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Resting Functional Connectivity of the Periaqueductal Gray Is Associated With Normal Inhibition and Pathological Facilitation in Conditioned Pain Modulation

Published:January 19, 2018DOI:https://doi.org/10.1016/j.jpain.2018.01.001

      Highlights

      • Smaller periaqueducal gray (PAG) volume was observed in fibromyalgia (FM) patients.
      • Conditioned pain modulation (CPM) facilitation was observed in FM patients.
      • PAG resting connectivity with cortical areas was associated with CPM inhibition.
      • Aberrant PAG-to-brainstem connectivity helps explain CPM facilitation in FM.
      • The results are consistent with animal models of descending pain facilitation.

      Abstract

      Conditioned pain modulation (CPM), a psychophysical paradigm that is commonly used to infer the integrity of endogenous pain-altering systems by observation of the effect of one noxious stimulus on another, has previously identified deficient endogenous analgesia in fibromyalgia (FM) and other chronic pain conditions. The mechanisms underlying this deficiency, be they insufficient inhibition and/or active facilitation, are largely unknown. The present cross-sectional study used a combination of behavioral CPM testing, voxel-based morphometry, and resting state functional connectivity to identify neural correlates of CPM in healthy controls (HC; n = 14) and FM patients (n = 15), and to probe for differences that could explain the pain-facilitative CPM that was observed in our patient sample. Voxel-based morphometry identified a cluster encompassing the periaqueductal gray (PAG) that contained significantly less gray matter volume in FM patients. Higher resting connectivity between this cluster and cortical pain processing regions was associated with more efficient inhibitory CPM in both groups, whereas PAG connectivity with the dorsal pons was associated with greater CPM inhibition only in HC. Greater PAG connectivity to the caudal pons/rostral medulla, which was pain-inhibitory in HC, was associated with pain facilitation in FM patients.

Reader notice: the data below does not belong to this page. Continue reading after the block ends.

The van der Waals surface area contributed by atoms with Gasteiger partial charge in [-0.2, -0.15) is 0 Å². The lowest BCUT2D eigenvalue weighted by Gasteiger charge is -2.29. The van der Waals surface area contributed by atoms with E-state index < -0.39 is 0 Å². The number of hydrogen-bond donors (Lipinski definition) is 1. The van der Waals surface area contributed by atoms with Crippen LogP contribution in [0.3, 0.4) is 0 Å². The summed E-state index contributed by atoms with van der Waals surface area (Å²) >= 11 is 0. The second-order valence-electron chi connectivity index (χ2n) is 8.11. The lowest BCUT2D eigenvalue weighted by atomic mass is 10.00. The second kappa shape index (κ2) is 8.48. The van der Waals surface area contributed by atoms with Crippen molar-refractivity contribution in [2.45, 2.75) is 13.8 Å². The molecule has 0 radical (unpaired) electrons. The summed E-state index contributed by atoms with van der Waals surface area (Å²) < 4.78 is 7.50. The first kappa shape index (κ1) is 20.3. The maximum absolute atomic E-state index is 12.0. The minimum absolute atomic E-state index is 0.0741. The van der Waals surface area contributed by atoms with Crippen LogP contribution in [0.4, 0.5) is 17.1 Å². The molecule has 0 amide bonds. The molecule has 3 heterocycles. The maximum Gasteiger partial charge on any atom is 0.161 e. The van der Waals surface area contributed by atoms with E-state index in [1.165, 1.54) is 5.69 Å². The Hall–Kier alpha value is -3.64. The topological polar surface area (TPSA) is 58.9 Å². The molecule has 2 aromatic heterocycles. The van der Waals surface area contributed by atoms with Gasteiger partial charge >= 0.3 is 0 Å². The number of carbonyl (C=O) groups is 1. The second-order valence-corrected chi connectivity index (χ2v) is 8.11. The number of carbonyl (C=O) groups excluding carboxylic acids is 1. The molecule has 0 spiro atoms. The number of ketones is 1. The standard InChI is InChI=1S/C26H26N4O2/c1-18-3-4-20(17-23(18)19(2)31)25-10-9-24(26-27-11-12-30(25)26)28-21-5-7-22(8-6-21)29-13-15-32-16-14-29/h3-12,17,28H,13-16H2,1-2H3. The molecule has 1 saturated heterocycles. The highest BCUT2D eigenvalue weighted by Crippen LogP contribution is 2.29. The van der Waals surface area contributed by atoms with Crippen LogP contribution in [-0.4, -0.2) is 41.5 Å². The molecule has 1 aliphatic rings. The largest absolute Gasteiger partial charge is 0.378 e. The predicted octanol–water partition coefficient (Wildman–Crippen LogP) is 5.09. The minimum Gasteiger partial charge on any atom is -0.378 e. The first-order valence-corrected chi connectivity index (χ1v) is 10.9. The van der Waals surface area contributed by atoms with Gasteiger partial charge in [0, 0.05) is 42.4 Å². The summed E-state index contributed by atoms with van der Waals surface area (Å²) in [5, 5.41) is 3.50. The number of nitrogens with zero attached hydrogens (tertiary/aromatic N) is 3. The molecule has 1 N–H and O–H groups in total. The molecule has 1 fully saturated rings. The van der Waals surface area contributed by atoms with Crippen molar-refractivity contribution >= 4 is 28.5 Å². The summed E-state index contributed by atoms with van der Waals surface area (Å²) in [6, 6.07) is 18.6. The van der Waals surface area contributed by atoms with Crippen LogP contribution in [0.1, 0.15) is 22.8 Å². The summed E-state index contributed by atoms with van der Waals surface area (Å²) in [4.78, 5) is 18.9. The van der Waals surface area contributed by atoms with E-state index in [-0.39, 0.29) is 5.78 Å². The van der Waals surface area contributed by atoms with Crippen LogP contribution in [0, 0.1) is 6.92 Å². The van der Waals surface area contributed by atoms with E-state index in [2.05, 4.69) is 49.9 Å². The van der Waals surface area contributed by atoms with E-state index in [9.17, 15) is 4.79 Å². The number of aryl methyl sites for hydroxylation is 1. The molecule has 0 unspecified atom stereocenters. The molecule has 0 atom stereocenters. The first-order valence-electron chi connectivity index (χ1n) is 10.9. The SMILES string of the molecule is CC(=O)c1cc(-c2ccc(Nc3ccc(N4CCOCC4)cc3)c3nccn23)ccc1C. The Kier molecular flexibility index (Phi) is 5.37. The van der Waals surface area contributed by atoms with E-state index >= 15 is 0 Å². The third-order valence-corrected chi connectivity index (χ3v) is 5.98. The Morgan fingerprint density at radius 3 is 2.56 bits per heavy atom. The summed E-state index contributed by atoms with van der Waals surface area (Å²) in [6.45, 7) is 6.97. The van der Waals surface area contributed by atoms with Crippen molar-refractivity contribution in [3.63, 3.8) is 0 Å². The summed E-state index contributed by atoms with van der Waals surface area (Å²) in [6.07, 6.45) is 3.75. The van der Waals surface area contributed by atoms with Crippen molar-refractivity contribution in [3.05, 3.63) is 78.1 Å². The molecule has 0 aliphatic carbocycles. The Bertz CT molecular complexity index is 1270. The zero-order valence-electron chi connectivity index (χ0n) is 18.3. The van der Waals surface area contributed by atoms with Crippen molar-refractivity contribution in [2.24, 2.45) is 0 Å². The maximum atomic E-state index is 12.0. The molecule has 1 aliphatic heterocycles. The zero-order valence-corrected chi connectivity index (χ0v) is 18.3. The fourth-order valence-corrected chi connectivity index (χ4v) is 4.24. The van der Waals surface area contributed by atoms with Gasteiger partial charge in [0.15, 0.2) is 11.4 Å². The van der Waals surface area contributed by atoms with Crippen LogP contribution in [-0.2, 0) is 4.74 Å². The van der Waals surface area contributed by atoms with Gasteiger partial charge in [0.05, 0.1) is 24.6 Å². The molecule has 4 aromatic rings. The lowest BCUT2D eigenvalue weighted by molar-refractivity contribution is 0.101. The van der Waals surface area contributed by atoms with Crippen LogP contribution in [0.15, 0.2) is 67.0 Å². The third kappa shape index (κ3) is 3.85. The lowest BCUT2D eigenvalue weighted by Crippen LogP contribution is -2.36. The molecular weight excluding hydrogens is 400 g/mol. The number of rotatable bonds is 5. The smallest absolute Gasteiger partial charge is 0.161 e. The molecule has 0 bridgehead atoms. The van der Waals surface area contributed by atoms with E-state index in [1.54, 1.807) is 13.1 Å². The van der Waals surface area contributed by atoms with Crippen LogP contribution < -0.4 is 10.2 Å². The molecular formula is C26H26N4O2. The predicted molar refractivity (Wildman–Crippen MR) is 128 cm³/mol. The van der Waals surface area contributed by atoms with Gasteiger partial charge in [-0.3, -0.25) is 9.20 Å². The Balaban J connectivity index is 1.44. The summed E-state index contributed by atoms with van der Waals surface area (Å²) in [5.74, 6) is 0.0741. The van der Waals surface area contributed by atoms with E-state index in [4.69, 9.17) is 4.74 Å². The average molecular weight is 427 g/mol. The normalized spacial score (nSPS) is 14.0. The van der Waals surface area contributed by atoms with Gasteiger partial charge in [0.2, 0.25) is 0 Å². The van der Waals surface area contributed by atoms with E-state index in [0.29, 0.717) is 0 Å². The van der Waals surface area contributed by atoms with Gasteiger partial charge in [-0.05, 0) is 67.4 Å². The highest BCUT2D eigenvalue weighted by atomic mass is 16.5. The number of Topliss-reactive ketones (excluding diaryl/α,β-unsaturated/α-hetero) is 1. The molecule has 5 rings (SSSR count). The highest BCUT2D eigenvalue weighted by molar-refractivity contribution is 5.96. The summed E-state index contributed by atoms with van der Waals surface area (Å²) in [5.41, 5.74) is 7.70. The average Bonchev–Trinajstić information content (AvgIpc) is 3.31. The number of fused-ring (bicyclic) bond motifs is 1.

Perspective

      These findings indicate that variation in the strength of the PAG resting functional connectivity can explain some of the normal variability in CPM. In addition, pain-facilitative CPM observed in FM patients likely involves attenuation of pain inhibitory as well as amplification of pain facilitative processes in the central nervous system.

      Key words

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